for The Vaishnava Voice on Feb. 28, 2009
We made the national news recently as our new calf - whom we’ve named Gangotri - was born. We are all very happy to see her into the world and pray that she will never have to struggle like her namesake. The Guardian supplement did a nice piece with a colour picture.
The devotees here at the Manor were also featured on a new television programme going out every Sunday on Sky TV channel 793. Every week there’s new pieces, some old film, and a fresh Bhagavad-gita class for the public to watch. Apparently its going down very well, and increasing numbers of viewers are tuning in.
I also caught up with the last episode of Around the World in 80 Faiths, a well intentioned, yet very personal look at eighty beliefs on all continents. I say ‘very personal’ because the presenter, and presumably the director/producer deliberately chose many faiths for their good television value. People tend not to watch television if you present religions they already know something about, so you have to show the unusual, the exotic, the colourful, the desperately moving, or the downright quirky.
Thus Reverend Peter Owen-Jones does not give us a top-of-the-pops of religion by statistical popularity. We don’t get to learn of the most famous and orthodox but more of the lesser known sub-sects. We also get to learn about the shamans, animists, and spirit-worshippers who might not otherwise get into the average clergyman’s list of faiths.
But the reverend is also fascinated by religious syncretism, the mixing of one faith with another, as some countries look back into their history and combine modern religious expressions with those of their ancestors. Or we see religions that have become mixed with darker forces, or sub-branches that have developed some imaginative new teaching based on a modern revelation.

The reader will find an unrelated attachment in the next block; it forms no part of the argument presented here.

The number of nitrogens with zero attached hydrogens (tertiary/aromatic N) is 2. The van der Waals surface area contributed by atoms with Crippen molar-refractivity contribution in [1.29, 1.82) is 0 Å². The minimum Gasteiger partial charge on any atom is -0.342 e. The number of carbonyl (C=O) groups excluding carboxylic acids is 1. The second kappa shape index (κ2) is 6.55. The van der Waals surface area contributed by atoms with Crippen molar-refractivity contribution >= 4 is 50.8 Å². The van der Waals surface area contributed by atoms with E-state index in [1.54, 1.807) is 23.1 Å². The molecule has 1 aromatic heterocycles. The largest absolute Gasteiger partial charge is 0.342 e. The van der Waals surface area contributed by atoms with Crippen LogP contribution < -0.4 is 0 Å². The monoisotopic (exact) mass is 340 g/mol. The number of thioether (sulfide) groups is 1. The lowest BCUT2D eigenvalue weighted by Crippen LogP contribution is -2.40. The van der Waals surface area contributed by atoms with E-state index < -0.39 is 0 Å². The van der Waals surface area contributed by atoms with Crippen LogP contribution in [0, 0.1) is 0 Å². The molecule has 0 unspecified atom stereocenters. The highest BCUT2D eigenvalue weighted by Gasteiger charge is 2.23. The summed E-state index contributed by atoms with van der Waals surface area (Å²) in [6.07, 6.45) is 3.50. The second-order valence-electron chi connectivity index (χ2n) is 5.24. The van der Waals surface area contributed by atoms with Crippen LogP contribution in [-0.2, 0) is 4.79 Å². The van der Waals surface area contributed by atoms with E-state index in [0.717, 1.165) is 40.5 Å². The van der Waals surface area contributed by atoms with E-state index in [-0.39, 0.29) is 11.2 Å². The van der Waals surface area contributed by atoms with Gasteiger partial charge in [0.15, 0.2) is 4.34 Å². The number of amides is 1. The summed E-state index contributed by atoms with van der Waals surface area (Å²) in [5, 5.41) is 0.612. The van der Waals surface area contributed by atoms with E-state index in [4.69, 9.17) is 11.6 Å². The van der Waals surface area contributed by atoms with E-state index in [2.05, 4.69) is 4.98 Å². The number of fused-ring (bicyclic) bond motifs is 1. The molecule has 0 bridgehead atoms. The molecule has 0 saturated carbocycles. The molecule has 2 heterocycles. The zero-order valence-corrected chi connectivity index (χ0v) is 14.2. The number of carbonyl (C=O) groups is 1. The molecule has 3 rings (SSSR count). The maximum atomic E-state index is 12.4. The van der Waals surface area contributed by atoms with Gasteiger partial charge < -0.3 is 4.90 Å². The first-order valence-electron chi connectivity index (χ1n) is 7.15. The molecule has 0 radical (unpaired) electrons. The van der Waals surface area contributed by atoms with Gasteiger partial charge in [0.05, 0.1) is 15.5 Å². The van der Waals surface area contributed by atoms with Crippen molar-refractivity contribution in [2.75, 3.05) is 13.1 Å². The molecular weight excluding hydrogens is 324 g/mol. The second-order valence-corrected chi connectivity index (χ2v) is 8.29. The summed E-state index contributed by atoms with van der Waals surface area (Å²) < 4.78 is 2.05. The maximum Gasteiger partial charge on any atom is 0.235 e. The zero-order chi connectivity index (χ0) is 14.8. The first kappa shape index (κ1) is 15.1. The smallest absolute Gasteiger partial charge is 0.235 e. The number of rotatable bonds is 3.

His style seems to have developed the more he travelled the world. The more he saw of faith, the more he felt humbled. So I can’t help thinking that this last episode, which featured Europe, was actually shot first, when he was still developing his style.
Faith number 77, the ‘Hare Krishna’ of Moscow, are presented as part of the new influx of spirituality coming into a nation that tried to ban religion entirely. But his treatment of the Vaishnavas, although friendly, is quite superficial. Had he wanted to, he could have pursued the story of Hare Krishna in Russia and uncovered a moving tale of struggle against government forces amid great personal sacrifice and considerable loss of life. Perhaps it was the singing and dancing in the snow that made him present otherwise. People do misunderstand the joy of the Vaishnavas to be either vulgar exhibitionism or a severe lack of sobriety. Actually, its the opposite of both.
At one point he explains to viewers that ‘Hare Krishna was brought west by hippies’ which, if he wasn’t such a nice chap, would be a quite unforgiveable factual error. Still, the film of the harinam sankirtan was attractive and there will always be another time - and another film-maker.
In closing on my film and television theme, I suppose I should mention that both Dev Patel and Anil Kapoor, stars of the 8 Oscar-winning Slumdog Millionaire, have both visited the temple here at Bhaktivedanta Manor and joined in the kirtans. Thank you and Goodnight. Hare Krishna.